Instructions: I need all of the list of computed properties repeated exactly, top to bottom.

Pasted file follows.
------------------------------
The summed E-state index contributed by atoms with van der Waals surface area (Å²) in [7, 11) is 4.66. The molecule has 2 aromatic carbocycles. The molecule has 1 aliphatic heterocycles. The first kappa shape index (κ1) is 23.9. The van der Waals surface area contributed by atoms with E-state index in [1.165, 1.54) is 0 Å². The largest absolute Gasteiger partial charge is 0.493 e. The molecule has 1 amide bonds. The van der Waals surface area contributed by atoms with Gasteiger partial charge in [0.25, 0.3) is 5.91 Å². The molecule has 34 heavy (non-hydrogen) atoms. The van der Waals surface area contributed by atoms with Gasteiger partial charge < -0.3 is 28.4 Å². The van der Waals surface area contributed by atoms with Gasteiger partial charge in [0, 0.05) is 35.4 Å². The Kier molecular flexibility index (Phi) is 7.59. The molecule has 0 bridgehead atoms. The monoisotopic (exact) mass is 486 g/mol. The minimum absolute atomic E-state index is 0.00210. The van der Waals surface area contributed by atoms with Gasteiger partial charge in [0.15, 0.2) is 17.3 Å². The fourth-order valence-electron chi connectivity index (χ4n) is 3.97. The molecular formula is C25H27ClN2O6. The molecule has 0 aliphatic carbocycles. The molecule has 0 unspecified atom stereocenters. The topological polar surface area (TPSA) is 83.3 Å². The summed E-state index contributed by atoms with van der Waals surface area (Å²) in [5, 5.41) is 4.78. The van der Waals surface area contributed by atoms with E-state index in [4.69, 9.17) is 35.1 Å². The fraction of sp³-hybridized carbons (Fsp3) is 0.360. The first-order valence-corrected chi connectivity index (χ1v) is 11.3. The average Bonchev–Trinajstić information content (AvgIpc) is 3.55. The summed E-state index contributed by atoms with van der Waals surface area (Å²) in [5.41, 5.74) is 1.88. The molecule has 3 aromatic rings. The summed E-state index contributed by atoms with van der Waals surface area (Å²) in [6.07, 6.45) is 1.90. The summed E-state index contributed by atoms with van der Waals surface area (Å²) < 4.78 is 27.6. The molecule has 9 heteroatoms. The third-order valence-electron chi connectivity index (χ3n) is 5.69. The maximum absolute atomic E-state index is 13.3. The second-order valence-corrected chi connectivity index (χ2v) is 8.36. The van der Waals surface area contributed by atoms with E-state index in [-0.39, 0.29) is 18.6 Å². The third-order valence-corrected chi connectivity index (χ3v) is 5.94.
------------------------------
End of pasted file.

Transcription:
The summed E-state index contributed by atoms with van der Waals surface area (Å²) in [7, 11) is 4.66. The molecule has 2 aromatic carbocycles. The molecule has 1 aliphatic heterocycles. The first kappa shape index (κ1) is 23.9. The van der Waals surface area contributed by atoms with E-state index in [1.165, 1.54) is 0 Å². The largest absolute Gasteiger partial charge is 0.493 e. The molecule has 1 amide bonds. The van der Waals surface area contributed by atoms with Gasteiger partial charge in [0.25, 0.3) is 5.91 Å². The molecule has 34 heavy (non-hydrogen) atoms. The van der Waals surface area contributed by atoms with Gasteiger partial charge < -0.3 is 28.4 Å². The van der Waals surface area contributed by atoms with Gasteiger partial charge in [0, 0.05) is 35.4 Å². The Kier molecular flexibility index (Phi) is 7.59. The molecule has 0 bridgehead atoms. The monoisotopic (exact) mass is 486 g/mol. The minimum absolute atomic E-state index is 0.00210. The van der Waals surface area contributed by atoms with Gasteiger partial charge in [0.15, 0.2) is 17.3 Å². The fourth-order valence-electron chi connectivity index (χ4n) is 3.97. The molecular formula is C25H27ClN2O6. The molecule has 0 aliphatic carbocycles. The molecule has 0 unspecified atom stereocenters. The topological polar surface area (TPSA) is 83.3 Å². The summed E-state index contributed by atoms with van der Waals surface area (Å²) in [5, 5.41) is 4.78. The van der Waals surface area contributed by atoms with E-state index in [4.69, 9.17) is 35.1 Å². The fraction of sp³-hybridized carbons (Fsp3) is 0.360. The first-order valence-corrected chi connectivity index (χ1v) is 11.3. The average Bonchev–Trinajstić information content (AvgIpc) is 3.55. The summed E-state index contributed by atoms with van der Waals surface area (Å²) in [5.41, 5.74) is 1.88. The molecule has 3 aromatic rings. The summed E-state index contributed by atoms with van der Waals surface area (Å²) in [6.07, 6.45) is 1.90. The summed E-state index contributed by atoms with van der Waals surface area (Å²) < 4.78 is 27.6. The molecule has 9 heteroatoms. The third-order valence-electron chi connectivity index (χ3n) is 5.69. The maximum absolute atomic E-state index is 13.3. The second-order valence-corrected chi connectivity index (χ2v) is 8.36. The van der Waals surface area contributed by atoms with E-state index in [-0.39, 0.29) is 18.6 Å². The third-order valence-corrected chi connectivity index (χ3v) is 5.94.